In fact, Mathew named one of the spiders as Plebs Salesi, in honour of the late Fr. Francis Sales, CMI, the founder of Sacred Heart College, Thevara. “The college is my alma mater,” he says. “I did my research studies there.”

Meanwhile, the most distinguishing feature of these spiders is an inverted U-shaped white mark on the abdomen. “It looks like the alphabet ‘Ra’ in Malayalam,” says Mathew. “It’s reproductive structures are also different from other species.”

Another intriguing aspect is that these spiders can be found in places like India, China, Japan, Philippines, Indonesia, and Papua Guinea. “The hypothesis is that all these countries were part of a single tectonic plate, based on the presence of the spiders,” says Mathew. “This happened millions of years ago. Then the plates separated, and India, China, and the other countries drifted away from Australia.”

Interestingly, in India, the spiders are located in a temperate climate, which is similar to Australia ’s. “So, the plebs can be found in Ooty, Darjeeling and Kanthalloor, near Munnarall high-altitude areas,” says Mathew.

Mathew and Framenau have sent their study to the internationally reputed Zoological Journal of the Linnean Society in London. “The paper has already been accepted for publication, after three independent referees, who studied the report, gave the go-ahead,” says Mathew. This means that, following publication, their discovery will be accepted worldwide. This is a big achievement for a researcher from Kerala.

Mathew’s future plans include research on spiders that are found on the forest floor in the Western Ghats.

Apart from scaling new heights, the stint in Australia has been a learning experience for Mathew. “The professionalism in Australia has to be admired,” he says. “Unlike in Kerala, employees will never chit-chat during working hours. They are focused on their job. It is only at lunch-time that they talk to each other.”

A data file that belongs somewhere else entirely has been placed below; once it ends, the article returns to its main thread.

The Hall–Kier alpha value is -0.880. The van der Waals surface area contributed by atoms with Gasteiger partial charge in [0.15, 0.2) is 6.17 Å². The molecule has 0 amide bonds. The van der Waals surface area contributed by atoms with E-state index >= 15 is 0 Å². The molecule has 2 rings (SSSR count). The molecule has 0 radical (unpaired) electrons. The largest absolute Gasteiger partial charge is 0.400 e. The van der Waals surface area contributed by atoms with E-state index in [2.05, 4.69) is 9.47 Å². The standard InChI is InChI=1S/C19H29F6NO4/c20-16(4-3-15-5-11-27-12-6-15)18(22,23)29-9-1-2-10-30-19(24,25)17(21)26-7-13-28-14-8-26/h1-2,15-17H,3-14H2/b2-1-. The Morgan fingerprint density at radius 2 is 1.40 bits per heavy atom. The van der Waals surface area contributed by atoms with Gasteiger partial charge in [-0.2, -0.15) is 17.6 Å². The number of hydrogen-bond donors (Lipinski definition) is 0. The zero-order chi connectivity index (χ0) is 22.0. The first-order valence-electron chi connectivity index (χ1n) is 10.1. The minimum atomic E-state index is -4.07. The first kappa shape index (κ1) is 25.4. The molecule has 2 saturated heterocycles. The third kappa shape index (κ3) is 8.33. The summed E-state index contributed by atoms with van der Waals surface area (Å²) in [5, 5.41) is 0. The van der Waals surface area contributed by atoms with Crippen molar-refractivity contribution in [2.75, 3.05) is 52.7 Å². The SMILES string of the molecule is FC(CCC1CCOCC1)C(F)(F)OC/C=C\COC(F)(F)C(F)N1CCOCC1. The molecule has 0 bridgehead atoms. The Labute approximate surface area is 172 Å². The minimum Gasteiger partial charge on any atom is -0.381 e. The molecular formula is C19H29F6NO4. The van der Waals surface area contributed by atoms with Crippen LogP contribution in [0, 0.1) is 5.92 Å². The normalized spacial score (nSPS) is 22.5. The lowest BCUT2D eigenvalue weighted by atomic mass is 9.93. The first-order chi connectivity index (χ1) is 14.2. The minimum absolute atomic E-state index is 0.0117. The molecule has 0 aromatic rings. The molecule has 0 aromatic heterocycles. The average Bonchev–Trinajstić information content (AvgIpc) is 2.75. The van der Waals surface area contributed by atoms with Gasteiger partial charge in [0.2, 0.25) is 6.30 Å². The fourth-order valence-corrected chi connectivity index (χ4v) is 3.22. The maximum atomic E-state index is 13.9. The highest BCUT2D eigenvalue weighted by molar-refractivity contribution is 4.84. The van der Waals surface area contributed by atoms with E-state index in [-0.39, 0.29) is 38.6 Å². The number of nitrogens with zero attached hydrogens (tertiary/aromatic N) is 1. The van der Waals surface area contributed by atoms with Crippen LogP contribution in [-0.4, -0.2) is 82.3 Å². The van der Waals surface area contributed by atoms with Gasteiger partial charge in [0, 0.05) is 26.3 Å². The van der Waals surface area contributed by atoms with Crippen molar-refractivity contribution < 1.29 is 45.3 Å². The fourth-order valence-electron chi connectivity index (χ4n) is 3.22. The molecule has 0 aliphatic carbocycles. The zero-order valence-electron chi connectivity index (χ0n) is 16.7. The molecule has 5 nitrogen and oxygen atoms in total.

They also do not compromise on research. “In Kerala, recently, there was a Ph. D scam where you could buy doctoral theses,” says Mathew. “Such a scenario is impossible in a merit-based society like Australia. Instead, you have to work hard before submitting your thesis and earn a doctorate.” 

(The New Indian Express, Kochi and Thiruvananthapuram) 

Thursday, May 17, 2012

Making the strings sing

Sitar maestro Pandit Prateek Chaudhuri, of the senia gharana, kept an audience spellbound at the JT Pac, Kochi. Pandit Mithilesh Jha accompanied him on the tabla

By Shevlin Sebastian

Before he begins his sitar recital at the JT Pac, Kochi, Pandit Prateek Chaudhuri makes a statement. “We must promote our own culture,” he says. “We are now surrounded by a vicious cycle of Western music. It is a sad state of affairs, especially in north India. The JT Pac is one of the few organisations in India doing wonderful service to promote our culture. Kochi will always remember its contribution.”

Thereafter, Prateek begins the concert with the raga Jhinjhoti. “It is a romantic raga,” he says. In the senia gharana, which was named after Mia Tansen (1506-89), the doyen of Hindustani classical music, they use the Dhrupad style, the purest form of music. As he starts strumming the sitar, Prateek says, “You can enjoy the alaap with your eyes closed.” As some members of the audience do so, tabla player Pandit Mithilesh Jha occasionally nods his head in appreciation.

Thereafter, the duo moves into the Raga Bihag. Following that, Prateekji plays the 8 ½ beats cycle, which is difficult to perform. After a while, both the sitar and the tabla are in conversation and it is fascinating to watch.